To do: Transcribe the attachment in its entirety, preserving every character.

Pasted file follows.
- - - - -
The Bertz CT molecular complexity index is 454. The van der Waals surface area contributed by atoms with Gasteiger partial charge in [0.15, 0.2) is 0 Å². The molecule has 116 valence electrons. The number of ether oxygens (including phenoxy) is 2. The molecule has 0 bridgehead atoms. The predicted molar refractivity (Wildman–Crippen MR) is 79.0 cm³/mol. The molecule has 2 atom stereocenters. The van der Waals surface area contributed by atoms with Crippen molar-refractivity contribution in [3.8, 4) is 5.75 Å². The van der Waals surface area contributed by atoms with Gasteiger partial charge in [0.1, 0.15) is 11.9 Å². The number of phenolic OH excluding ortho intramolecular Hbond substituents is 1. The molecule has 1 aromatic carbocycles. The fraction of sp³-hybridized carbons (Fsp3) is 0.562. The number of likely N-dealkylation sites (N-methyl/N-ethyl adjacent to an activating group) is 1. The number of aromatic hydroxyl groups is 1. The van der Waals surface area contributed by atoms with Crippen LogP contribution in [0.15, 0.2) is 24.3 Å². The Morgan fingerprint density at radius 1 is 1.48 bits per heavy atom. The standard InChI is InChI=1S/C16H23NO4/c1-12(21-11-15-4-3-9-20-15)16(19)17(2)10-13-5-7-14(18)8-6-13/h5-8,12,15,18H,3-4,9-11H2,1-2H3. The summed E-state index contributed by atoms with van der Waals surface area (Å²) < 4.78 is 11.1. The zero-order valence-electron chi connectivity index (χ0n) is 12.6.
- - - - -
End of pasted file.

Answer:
The Bertz CT molecular complexity index is 454. The van der Waals surface area contributed by atoms with Gasteiger partial charge in [0.15, 0.2) is 0 Å². The molecule has 116 valence electrons. The number of ether oxygens (including phenoxy) is 2. The molecule has 0 bridgehead atoms. The predicted molar refractivity (Wildman–Crippen MR) is 79.0 cm³/mol. The molecule has 2 atom stereocenters. The van der Waals surface area contributed by atoms with Crippen molar-refractivity contribution in [3.8, 4) is 5.75 Å². The van der Waals surface area contributed by atoms with Gasteiger partial charge in [0.1, 0.15) is 11.9 Å². The number of phenolic OH excluding ortho intramolecular Hbond substituents is 1. The molecule has 1 aromatic carbocycles. The fraction of sp³-hybridized carbons (Fsp3) is 0.562. The number of likely N-dealkylation sites (N-methyl/N-ethyl adjacent to an activating group) is 1. The number of aromatic hydroxyl groups is 1. The van der Waals surface area contributed by atoms with Crippen LogP contribution in [0.15, 0.2) is 24.3 Å². The Morgan fingerprint density at radius 1 is 1.48 bits per heavy atom. The standard InChI is InChI=1S/C16H23NO4/c1-12(21-11-15-4-3-9-20-15)16(19)17(2)10-13-5-7-14(18)8-6-13/h5-8,12,15,18H,3-4,9-11H2,1-2H3. The summed E-state index contributed by atoms with van der Waals surface area (Å²) < 4.78 is 11.1. The zero-order valence-electron chi connectivity index (χ0n) is 12.6.